- 22.1l/100km (EU)
Sam Boyle – Dodge Charger SRT (the Hellcat) – “700hp in a family car, what all dads are looking for!”
Steve Hayton – Aston Martin Vantage – “Very cool and the only one to meet its offical mpg in 2014”
Jesus Flores – Audi A7 – “Very sleek interior, amazing drive and great mpg”
Adam Shawford – Jaguar F-type – “It looks amazing and has a soundtrack to match”
Femi Idowu – Mercedes Benz S300 – “Everything you could want in a car, luxurious and classy.”
Chris Conway – VW Golf R – “The TrueMPG is great for the performance and it sounds epic!”
Test#1000 – You decide!
Tell us which car you think we should test, it could be one you think is particularly good on fuel economy, or particularly bad for NOx. It could be a classic or brand new. As long as it’s road-worthy we can test it so get thinking. Suggest a car.
Emissions Analytics is the leading provider of independent on-road emissions data to the automotive secotr. Results from all our tests are available by subscription. Find out more.
The principle behind stop-start technology makes sense. Turn off your engine whilst it is not needed, for instance at red traffic lights, and you will save fuel and reduce emissions. However, at EA we wanted to know just how much of a difference it really makes and so we mined our database of 900 real on-road tests to find out.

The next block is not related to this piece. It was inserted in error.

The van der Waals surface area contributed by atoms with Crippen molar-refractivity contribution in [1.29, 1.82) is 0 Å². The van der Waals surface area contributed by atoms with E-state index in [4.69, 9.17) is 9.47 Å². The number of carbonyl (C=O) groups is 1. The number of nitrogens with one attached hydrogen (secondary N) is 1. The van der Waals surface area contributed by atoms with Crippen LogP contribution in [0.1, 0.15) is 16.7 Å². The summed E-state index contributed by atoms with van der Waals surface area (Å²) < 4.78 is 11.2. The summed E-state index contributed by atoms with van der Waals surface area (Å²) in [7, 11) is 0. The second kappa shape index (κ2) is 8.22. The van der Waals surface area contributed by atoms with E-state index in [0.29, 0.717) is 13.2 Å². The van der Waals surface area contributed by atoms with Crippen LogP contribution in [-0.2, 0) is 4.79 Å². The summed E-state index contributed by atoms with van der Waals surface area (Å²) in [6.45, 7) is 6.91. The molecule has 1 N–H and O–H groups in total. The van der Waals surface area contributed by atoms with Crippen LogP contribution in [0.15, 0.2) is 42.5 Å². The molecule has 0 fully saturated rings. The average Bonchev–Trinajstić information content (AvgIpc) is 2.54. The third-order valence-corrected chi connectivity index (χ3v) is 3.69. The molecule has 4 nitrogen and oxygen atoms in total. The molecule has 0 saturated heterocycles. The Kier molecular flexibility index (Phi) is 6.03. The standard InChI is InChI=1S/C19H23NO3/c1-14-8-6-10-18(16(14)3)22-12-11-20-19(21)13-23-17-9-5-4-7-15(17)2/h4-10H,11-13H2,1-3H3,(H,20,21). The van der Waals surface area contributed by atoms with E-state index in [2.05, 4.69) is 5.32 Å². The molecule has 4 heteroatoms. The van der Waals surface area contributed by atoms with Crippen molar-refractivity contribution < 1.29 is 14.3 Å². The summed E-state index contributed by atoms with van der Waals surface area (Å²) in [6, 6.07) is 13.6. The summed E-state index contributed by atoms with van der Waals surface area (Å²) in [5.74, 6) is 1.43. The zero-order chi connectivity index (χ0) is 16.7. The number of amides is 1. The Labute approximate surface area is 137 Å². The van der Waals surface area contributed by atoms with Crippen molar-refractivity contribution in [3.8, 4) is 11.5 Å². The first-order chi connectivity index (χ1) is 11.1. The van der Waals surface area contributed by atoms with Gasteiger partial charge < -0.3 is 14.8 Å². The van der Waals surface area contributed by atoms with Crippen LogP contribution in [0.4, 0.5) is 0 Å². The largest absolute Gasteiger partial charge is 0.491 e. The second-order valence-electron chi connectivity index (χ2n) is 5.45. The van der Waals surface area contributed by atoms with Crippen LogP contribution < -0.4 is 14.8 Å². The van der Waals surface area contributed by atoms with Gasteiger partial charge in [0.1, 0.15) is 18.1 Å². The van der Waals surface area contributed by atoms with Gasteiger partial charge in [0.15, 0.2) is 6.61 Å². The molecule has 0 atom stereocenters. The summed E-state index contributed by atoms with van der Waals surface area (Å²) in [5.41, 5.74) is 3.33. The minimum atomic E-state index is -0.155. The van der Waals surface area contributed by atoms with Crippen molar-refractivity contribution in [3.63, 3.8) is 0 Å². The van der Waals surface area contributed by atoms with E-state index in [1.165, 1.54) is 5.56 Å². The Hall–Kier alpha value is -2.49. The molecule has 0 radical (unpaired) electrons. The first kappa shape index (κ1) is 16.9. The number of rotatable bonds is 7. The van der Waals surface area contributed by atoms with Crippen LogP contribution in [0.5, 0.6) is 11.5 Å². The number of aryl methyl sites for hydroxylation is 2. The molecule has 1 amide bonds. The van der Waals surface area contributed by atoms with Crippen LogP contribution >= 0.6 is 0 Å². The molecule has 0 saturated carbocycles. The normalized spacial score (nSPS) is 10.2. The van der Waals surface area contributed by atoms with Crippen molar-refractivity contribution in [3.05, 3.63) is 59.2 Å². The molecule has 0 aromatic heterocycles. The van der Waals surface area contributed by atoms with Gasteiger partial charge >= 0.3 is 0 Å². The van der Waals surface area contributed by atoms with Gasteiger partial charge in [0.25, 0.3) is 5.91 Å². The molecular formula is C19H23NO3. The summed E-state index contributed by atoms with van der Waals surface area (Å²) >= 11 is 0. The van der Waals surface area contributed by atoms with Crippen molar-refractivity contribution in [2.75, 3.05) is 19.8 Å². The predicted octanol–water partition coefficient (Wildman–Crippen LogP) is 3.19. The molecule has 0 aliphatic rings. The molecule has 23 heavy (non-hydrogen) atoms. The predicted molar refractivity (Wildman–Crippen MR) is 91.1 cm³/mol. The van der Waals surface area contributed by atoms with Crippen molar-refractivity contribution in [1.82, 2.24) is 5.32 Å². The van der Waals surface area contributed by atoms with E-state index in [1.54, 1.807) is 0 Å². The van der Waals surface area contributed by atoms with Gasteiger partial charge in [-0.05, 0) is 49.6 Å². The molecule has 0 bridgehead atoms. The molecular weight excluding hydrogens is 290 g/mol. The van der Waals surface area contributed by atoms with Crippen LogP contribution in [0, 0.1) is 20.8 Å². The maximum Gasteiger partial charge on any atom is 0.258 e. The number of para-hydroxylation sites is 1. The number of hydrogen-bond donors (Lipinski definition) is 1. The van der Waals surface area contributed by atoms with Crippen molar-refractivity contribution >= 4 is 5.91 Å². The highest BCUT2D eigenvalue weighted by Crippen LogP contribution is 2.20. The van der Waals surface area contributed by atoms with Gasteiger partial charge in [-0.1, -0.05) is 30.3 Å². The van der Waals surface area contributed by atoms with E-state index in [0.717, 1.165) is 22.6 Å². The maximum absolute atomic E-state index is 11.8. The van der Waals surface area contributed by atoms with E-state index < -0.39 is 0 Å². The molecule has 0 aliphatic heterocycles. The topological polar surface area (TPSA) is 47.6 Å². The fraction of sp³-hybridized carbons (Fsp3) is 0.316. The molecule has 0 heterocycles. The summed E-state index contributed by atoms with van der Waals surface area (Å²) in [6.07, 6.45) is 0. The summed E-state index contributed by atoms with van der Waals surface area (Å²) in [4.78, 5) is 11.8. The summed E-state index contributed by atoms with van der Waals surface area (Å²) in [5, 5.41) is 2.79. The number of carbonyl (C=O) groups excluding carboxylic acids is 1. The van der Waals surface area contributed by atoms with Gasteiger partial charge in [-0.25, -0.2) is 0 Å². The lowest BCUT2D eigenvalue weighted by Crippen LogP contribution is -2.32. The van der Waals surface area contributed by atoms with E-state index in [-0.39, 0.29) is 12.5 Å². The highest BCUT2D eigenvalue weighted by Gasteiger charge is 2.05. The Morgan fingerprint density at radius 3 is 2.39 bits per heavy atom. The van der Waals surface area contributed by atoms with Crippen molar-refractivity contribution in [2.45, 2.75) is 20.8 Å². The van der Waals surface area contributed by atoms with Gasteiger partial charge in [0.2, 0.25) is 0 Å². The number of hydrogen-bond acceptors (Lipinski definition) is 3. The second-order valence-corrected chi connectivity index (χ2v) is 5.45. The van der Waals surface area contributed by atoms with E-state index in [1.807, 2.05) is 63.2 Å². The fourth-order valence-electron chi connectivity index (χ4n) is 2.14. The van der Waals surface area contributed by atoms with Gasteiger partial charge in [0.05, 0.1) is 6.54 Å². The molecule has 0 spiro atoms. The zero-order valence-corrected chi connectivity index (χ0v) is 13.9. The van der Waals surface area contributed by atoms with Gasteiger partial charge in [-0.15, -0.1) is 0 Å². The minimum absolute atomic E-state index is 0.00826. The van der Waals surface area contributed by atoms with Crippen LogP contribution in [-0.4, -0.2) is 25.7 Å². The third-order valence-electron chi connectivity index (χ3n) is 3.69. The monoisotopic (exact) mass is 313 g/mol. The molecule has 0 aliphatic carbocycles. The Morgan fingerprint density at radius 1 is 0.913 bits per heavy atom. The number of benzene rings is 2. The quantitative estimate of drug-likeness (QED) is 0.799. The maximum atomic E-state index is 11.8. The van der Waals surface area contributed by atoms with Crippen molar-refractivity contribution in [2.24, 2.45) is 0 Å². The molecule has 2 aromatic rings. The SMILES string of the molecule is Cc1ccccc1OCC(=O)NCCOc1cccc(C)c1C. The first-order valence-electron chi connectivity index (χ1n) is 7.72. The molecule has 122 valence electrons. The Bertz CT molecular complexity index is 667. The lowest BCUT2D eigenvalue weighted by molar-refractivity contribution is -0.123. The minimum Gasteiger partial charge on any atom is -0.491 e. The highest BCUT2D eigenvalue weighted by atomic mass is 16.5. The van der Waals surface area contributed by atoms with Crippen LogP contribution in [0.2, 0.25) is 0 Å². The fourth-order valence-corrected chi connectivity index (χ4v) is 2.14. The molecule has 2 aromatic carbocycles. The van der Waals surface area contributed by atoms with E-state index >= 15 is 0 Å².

First we looked at the test results from a VW Golf fitted with stop-start technology, crunched the numbers and found it spent 9% of our test idling, or rather in the off-mode. For this fairly typical diesel vehicle, 0.4g of CO2 is saved per second that the engine is switched off. Extrapolate this and, as the table below shows, drivers of this model do see some benefit from having engines equipped with stop-start technology.
During the official New European Drive Cycle (NEDC) the car spends 24% of the time idle. So when we ran our Golf data through this test the resultant fuel efficiency was supposedly even greater.